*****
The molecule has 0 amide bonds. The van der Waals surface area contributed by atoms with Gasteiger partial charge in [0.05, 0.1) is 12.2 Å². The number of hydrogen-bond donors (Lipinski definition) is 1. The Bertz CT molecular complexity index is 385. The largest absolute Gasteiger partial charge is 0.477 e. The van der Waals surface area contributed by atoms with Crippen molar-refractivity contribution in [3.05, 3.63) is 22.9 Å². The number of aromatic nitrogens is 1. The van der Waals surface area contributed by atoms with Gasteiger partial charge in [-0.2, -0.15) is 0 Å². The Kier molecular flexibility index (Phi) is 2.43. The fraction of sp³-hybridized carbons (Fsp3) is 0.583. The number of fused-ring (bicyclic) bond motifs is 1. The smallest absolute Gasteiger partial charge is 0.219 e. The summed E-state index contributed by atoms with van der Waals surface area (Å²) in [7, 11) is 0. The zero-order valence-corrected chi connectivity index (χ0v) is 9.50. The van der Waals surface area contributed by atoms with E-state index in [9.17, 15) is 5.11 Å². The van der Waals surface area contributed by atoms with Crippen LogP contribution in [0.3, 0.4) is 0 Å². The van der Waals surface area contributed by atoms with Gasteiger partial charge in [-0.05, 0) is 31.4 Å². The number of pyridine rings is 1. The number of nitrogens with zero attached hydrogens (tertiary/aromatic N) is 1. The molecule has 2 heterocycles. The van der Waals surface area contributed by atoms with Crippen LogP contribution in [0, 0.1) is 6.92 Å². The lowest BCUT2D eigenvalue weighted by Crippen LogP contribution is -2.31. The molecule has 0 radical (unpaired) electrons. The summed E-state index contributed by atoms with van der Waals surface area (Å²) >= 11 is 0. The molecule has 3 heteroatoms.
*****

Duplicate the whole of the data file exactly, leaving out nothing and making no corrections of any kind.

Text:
The molecule has 0 amide bonds. The van der Waals surface area contributed by atoms with Gasteiger partial charge in [0.05, 0.1) is 12.2 Å². The number of hydrogen-bond donors (Lipinski definition) is 1. The Bertz CT molecular complexity index is 385. The largest absolute Gasteiger partial charge is 0.477 e. The van der Waals surface area contributed by atoms with Crippen molar-refractivity contribution in [3.05, 3.63) is 22.9 Å². The number of aromatic nitrogens is 1. The van der Waals surface area contributed by atoms with Gasteiger partial charge in [-0.2, -0.15) is 0 Å². The Kier molecular flexibility index (Phi) is 2.43. The fraction of sp³-hybridized carbons (Fsp3) is 0.583. The number of fused-ring (bicyclic) bond motifs is 1. The smallest absolute Gasteiger partial charge is 0.219 e. The summed E-state index contributed by atoms with van der Waals surface area (Å²) in [7, 11) is 0. The zero-order valence-corrected chi connectivity index (χ0v) is 9.50. The van der Waals surface area contributed by atoms with E-state index in [9.17, 15) is 5.11 Å². The van der Waals surface area contributed by atoms with Crippen LogP contribution in [0.3, 0.4) is 0 Å². The van der Waals surface area contributed by atoms with Gasteiger partial charge in [-0.05, 0) is 31.4 Å². The number of pyridine rings is 1. The number of nitrogens with zero attached hydrogens (tertiary/aromatic N) is 1. The molecule has 2 heterocycles. The van der Waals surface area contributed by atoms with Crippen LogP contribution in [0, 0.1) is 6.92 Å². The lowest BCUT2D eigenvalue weighted by Crippen LogP contribution is -2.31. The molecule has 0 radical (unpaired) electrons. The summed E-state index contributed by atoms with van der Waals surface area (Å²) >= 11 is 0. The molecule has 3 heteroatoms.